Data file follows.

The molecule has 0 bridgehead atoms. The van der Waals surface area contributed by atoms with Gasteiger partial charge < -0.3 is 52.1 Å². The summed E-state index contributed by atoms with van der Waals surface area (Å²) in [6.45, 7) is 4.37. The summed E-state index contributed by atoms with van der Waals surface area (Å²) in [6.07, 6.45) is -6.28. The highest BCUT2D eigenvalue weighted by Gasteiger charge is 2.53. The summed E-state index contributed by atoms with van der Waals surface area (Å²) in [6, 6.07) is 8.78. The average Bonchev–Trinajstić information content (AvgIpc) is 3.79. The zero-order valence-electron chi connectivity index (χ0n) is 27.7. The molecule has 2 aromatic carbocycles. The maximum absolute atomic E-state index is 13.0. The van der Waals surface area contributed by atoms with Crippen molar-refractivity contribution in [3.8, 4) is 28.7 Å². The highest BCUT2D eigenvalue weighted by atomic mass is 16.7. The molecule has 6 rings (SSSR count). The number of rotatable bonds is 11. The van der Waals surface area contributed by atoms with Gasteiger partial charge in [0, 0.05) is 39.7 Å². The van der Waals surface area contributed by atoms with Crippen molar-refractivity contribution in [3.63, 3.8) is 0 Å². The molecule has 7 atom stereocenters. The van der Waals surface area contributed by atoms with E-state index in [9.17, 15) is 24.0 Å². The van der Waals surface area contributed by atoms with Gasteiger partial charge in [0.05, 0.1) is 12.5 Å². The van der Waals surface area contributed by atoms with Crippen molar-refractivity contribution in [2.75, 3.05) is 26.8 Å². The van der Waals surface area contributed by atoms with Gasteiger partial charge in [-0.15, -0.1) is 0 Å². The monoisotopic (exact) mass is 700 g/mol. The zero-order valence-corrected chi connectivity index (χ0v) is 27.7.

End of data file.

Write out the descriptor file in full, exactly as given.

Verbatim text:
The molecule has 0 bridgehead atoms. The van der Waals surface area contributed by atoms with Gasteiger partial charge < -0.3 is 52.1 Å². The summed E-state index contributed by atoms with van der Waals surface area (Å²) in [6.45, 7) is 4.37. The summed E-state index contributed by atoms with van der Waals surface area (Å²) in [6.07, 6.45) is -6.28. The highest BCUT2D eigenvalue weighted by Gasteiger charge is 2.53. The summed E-state index contributed by atoms with van der Waals surface area (Å²) in [6, 6.07) is 8.78. The average Bonchev–Trinajstić information content (AvgIpc) is 3.79. The zero-order valence-electron chi connectivity index (χ0n) is 27.7. The molecule has 2 aromatic carbocycles. The maximum absolute atomic E-state index is 13.0. The van der Waals surface area contributed by atoms with Crippen molar-refractivity contribution in [3.8, 4) is 28.7 Å². The highest BCUT2D eigenvalue weighted by atomic mass is 16.7. The molecule has 6 rings (SSSR count). The number of rotatable bonds is 11. The van der Waals surface area contributed by atoms with Gasteiger partial charge in [0, 0.05) is 39.7 Å². The van der Waals surface area contributed by atoms with Crippen molar-refractivity contribution in [3.63, 3.8) is 0 Å². The molecule has 7 atom stereocenters. The van der Waals surface area contributed by atoms with E-state index in [9.17, 15) is 24.0 Å². The van der Waals surface area contributed by atoms with Gasteiger partial charge in [0.05, 0.1) is 12.5 Å². The van der Waals surface area contributed by atoms with Crippen molar-refractivity contribution in [2.75, 3.05) is 26.8 Å². The van der Waals surface area contributed by atoms with Gasteiger partial charge in [-0.15, -0.1) is 0 Å². The monoisotopic (exact) mass is 700 g/mol. The zero-order valence-corrected chi connectivity index (χ0v) is 27.7.